"The Shape of Things," consists of a series of theatrically used locales (public place, bedroom, living room, bar, outdoors), and sometimes the dialogue sounds way too much like a play, which it originally was. La Bute's writing isn't naturalistic at all, but the stunned surprise he awakens in the audience here (just as he did in his first film and in "Your Friends and Neighbors") is real enough. Rudd is fascinating to watch. His goofiness early on is sort of cute, but it's so awkward it makes you squirm. Weisz's spouting of simplistic radical art positions isn't cute, but makes you equally uncomfortable. In the opening scene the two meet at the museum where Adam works as a guard. Evelyn is about to deface a big classical statue with a huge fig leaf over what clearly appears to be an oversized sculpted member. She's going to draw a big red penis with a can of spray paint. Adam moves over to stop her, but winds up asking her for a date and going off duty and leaving her to do what she wants. First, though, she spray paints her phone number inside his jacket. A couple of scenes later as the romance rapidly progresses he asks what she could see in him. Weisz succeeds in striking a balance, seeming affectionate at first, but not surprising us when it's all revealed to be a trick. This is managed by presenting Evelyn as a rather crude feminist who's also a budding, naively plucky "performance artist." In other words, she's as distanced as Adam is, perhaps more so, since she does not become more attractive and he does. La Bute does not trade in audience identification.

Nonetheless it's likely that women will sympathize with the lady who one by one wipes out her boyfriend's defects, whereas men will sympathize with Adam's anger and defiance at the end, and the fact that his ordeal does increase his desirability.

Right away the pair have lots of "DPA's" (Displays of Public Affection), and they seem an oddly cute young couple. Rudd is absurdly cuddly and foolish in bed with Weisz in their bedroom scene.

Next comes contact with Phillip, Rudd's best friend and former roommate, who's a macho bully and bore. Phillip is scheduled to marry Jenny, who Rudd always lusted after during his total nerd days when he often was too shy even to date a girl he liked. Phillip is an over the top creep, but he has the smooth finish of a frat man about him. This is set at a beautiful, idyllic California college, but the shock value of La Bute's writing still always has the edge of a liberal Morman's outlook. What a thrill would it be if all this happened in Salt Lake City, but it would just be mildly out of tune in Santa Barbara.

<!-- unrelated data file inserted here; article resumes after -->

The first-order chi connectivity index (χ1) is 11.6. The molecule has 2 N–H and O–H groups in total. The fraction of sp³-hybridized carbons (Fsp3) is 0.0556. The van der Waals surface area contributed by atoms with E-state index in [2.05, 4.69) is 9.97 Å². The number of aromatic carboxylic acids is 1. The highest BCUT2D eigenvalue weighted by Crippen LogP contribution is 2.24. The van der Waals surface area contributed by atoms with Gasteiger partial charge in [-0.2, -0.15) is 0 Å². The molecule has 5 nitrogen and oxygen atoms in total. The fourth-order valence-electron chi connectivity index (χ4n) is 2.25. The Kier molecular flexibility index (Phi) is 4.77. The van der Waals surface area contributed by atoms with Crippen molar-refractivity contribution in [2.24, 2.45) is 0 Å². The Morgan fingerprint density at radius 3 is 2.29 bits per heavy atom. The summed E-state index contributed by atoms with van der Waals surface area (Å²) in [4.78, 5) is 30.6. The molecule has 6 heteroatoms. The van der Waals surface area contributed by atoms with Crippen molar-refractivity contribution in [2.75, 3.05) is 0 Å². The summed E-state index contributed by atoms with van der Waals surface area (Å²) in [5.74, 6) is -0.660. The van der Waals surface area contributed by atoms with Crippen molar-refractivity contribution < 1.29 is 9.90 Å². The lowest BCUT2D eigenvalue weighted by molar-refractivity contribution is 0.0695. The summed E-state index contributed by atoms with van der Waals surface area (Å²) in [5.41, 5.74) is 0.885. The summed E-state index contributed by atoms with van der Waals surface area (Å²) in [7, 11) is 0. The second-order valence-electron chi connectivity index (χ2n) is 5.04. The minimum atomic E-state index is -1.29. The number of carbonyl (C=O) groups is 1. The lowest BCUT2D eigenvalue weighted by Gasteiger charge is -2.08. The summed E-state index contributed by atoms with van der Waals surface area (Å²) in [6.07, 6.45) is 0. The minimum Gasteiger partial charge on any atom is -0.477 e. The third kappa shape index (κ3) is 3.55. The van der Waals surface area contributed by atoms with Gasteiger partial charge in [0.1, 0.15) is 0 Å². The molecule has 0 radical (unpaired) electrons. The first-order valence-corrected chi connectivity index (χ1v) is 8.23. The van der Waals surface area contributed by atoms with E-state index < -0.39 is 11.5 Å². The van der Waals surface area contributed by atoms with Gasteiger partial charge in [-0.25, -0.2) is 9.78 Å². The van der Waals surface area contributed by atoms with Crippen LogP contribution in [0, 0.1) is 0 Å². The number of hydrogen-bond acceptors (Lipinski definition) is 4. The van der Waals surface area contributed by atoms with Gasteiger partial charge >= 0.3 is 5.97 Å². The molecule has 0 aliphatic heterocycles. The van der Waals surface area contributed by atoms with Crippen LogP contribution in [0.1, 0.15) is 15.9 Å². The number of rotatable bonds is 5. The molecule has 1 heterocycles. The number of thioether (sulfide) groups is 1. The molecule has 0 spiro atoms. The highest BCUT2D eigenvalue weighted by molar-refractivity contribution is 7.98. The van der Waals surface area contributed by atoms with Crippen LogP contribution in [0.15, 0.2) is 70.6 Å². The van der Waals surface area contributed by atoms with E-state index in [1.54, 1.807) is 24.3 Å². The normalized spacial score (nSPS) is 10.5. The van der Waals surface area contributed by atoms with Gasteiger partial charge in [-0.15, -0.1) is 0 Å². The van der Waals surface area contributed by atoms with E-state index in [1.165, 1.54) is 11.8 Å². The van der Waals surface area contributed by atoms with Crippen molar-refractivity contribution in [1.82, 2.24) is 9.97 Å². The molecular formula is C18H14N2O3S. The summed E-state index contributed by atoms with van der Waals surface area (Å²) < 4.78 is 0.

Weisz does a very workmanlike job. She is strong and composed, believable in her role of Machiavellian molder. But it's Rudd who is the most fun to watch. He's an actor experienced in romantic comedy (and at being cute), but he blossoms in developing from nerd to cool guy. This is vintage La Bute. There's no doubt that "Nurse Betty" was a charming fantasy about a naïve deluded dreamer (Renée Zellweger is an American female Don Quixote), but "Possession" went astray into a meaningless Merchant/Ivory-land quite foreign to La Bute's real interests. He's not only back on track here but -- as if he's blended in the sweetness of "Nurse Betty" with the bitter satire of his first two films -- he has made his reality sandwich more digestible.

©Chris Knipp. Blog: